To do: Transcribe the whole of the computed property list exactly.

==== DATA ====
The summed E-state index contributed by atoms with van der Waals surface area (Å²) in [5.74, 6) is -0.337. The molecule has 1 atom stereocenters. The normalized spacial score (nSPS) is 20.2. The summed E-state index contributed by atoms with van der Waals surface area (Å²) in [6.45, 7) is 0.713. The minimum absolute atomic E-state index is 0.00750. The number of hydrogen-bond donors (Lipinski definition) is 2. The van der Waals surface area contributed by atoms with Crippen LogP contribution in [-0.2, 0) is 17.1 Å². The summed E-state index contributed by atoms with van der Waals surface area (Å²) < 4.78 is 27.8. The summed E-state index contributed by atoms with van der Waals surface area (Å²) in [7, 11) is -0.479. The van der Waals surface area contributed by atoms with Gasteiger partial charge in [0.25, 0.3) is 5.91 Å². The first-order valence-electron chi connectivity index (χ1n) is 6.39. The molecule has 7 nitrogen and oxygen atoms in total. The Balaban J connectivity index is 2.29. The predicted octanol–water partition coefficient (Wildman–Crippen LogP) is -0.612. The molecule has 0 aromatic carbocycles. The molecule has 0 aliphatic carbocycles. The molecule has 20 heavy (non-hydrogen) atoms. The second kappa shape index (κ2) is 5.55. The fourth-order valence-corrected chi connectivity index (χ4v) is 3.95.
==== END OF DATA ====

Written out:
The summed E-state index contributed by atoms with van der Waals surface area (Å²) in [5.74, 6) is -0.337. The molecule has 1 atom stereocenters. The normalized spacial score (nSPS) is 20.2. The summed E-state index contributed by atoms with van der Waals surface area (Å²) in [6.45, 7) is 0.713. The minimum absolute atomic E-state index is 0.00750. The number of hydrogen-bond donors (Lipinski definition) is 2. The van der Waals surface area contributed by atoms with Crippen LogP contribution in [-0.2, 0) is 17.1 Å². The summed E-state index contributed by atoms with van der Waals surface area (Å²) < 4.78 is 27.8. The summed E-state index contributed by atoms with van der Waals surface area (Å²) in [7, 11) is -0.479. The van der Waals surface area contributed by atoms with Gasteiger partial charge in [0.25, 0.3) is 5.91 Å². The first-order valence-electron chi connectivity index (χ1n) is 6.39. The molecule has 7 nitrogen and oxygen atoms in total. The Balaban J connectivity index is 2.29. The predicted octanol–water partition coefficient (Wildman–Crippen LogP) is -0.612. The molecule has 0 aromatic carbocycles. The molecule has 0 aliphatic carbocycles. The molecule has 20 heavy (non-hydrogen) atoms. The second kappa shape index (κ2) is 5.55. The fourth-order valence-corrected chi connectivity index (χ4v) is 3.95.